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Tom Weber's travel blog/review
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Irish sunset

The Palladian Traveler brings to a close his 20-part series on the Emerald Isle from an upscale restaurant in downtown Dublin where he files his final dispatch and then quietly slips away.

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John Clayton's travel blog/review
Two "MUST SEE" Truly Spectacular Places in Europe. Here's Why.

Culzean Castle, Scotland
The Han Grotto and Culzean Castle. As the name of my Traveling Boy feature is "Travel With a Difference," it's important to me to always bring you offbeat and unusual tourist places around the world you may not know about. These two fit that category to a T, and they're absolutely worth a visit. One's in Scotland and one's in Belgium. Culzean (pronounced CULLANE) Castle is located near Maybole, Carrick, on the Ayrshire coast of Scotland.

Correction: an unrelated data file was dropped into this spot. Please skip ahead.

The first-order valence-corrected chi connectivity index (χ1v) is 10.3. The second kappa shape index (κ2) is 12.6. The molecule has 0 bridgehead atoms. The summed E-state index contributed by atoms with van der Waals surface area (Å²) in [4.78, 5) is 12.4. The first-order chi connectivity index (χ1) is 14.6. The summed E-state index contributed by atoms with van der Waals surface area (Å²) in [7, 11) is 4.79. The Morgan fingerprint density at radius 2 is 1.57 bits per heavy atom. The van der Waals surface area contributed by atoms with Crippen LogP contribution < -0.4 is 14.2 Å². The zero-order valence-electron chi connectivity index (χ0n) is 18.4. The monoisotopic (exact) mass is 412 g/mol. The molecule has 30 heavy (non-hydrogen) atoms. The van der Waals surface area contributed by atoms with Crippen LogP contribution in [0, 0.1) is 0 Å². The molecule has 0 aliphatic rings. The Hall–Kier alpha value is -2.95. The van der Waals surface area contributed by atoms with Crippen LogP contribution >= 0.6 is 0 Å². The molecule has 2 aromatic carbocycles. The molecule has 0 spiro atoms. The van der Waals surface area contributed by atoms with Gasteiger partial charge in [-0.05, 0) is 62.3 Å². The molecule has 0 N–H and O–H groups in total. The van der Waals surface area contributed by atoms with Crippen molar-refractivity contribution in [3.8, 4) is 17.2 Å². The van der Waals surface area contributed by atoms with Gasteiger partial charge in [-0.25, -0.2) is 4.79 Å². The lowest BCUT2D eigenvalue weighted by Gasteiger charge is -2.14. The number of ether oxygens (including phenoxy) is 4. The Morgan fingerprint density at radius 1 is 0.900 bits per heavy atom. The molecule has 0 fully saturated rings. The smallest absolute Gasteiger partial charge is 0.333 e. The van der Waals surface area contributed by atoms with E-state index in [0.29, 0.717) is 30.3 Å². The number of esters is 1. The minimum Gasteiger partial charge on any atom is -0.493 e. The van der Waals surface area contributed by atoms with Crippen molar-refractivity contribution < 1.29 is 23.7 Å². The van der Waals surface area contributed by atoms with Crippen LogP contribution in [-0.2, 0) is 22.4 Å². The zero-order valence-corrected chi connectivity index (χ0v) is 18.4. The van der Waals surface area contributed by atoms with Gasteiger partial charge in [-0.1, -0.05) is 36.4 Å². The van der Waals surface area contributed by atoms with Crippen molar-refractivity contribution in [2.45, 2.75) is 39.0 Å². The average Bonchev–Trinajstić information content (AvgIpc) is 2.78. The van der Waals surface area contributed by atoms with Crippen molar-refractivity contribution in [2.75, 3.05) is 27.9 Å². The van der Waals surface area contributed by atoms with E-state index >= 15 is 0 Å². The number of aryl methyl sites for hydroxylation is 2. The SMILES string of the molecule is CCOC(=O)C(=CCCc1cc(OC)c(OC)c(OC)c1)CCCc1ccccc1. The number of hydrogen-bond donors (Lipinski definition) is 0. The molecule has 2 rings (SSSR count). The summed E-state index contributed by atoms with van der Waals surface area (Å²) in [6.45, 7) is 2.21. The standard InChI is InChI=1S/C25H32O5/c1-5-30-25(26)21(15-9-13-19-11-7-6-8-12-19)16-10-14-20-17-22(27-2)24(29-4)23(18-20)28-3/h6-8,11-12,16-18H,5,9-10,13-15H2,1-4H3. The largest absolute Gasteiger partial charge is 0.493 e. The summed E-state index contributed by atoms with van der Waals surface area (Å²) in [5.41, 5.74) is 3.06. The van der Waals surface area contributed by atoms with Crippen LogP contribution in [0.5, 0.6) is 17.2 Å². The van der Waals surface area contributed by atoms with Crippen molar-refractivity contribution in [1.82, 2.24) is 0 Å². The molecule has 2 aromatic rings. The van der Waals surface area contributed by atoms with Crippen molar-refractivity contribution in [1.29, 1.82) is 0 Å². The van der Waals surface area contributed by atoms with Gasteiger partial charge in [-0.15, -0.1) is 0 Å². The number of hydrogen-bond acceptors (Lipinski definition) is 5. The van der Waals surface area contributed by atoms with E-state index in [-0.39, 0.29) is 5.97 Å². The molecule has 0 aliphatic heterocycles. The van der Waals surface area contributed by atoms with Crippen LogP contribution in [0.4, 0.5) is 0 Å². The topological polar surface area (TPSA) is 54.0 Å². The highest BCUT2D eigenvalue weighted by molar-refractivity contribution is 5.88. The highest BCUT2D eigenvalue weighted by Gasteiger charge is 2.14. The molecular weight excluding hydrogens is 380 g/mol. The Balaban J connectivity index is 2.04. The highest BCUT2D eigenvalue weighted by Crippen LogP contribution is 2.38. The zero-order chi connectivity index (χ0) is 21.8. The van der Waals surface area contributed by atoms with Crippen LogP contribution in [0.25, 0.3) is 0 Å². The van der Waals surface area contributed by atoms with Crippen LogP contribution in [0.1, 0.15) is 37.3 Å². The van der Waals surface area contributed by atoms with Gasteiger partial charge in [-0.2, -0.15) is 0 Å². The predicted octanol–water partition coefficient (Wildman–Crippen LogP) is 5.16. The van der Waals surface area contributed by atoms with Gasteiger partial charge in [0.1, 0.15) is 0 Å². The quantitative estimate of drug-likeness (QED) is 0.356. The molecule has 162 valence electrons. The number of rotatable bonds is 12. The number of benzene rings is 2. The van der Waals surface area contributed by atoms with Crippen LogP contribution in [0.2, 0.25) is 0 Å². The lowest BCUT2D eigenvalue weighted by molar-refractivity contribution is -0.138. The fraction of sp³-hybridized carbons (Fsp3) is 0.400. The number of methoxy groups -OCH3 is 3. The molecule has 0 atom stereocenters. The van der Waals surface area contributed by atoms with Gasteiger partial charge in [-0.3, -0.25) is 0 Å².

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Ringo Boitano's travel blog/review
Highway 49 Revisited: Exploring California's Gold Country

aurora borealis lights up the night sky near Fairbanks
In the 1840s, the population of California was only 14,000, but by 1850 more than 100,000 settlers and adventurers had arrived from all over the world – and they came for one reason: gold. James Marshall had discovered the first gold nugget at Sutter’s Mill in El Dorado County, creating the largest gold rush in history.

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Eric Anderson's travel blog/review
Lake Charles’ Family-Size Low-Key Mardi Gras

dressed-up for the Mardi Gras
The Southwest Louisiana Mardi Gras in Lake Charles, the second largest in Louisiana, does not need parents there to avert their children’s eyes. This is family entertainment and children are very much part of it. The main office of the Lake Charles CVB has costumes from last year’s Mardi Gras but it also has figures to fascinate little ones from country boys fishing for their dinner to alligators who have already fed and are rubbing their stomachs.

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Fyllis Hockman's travel blog/review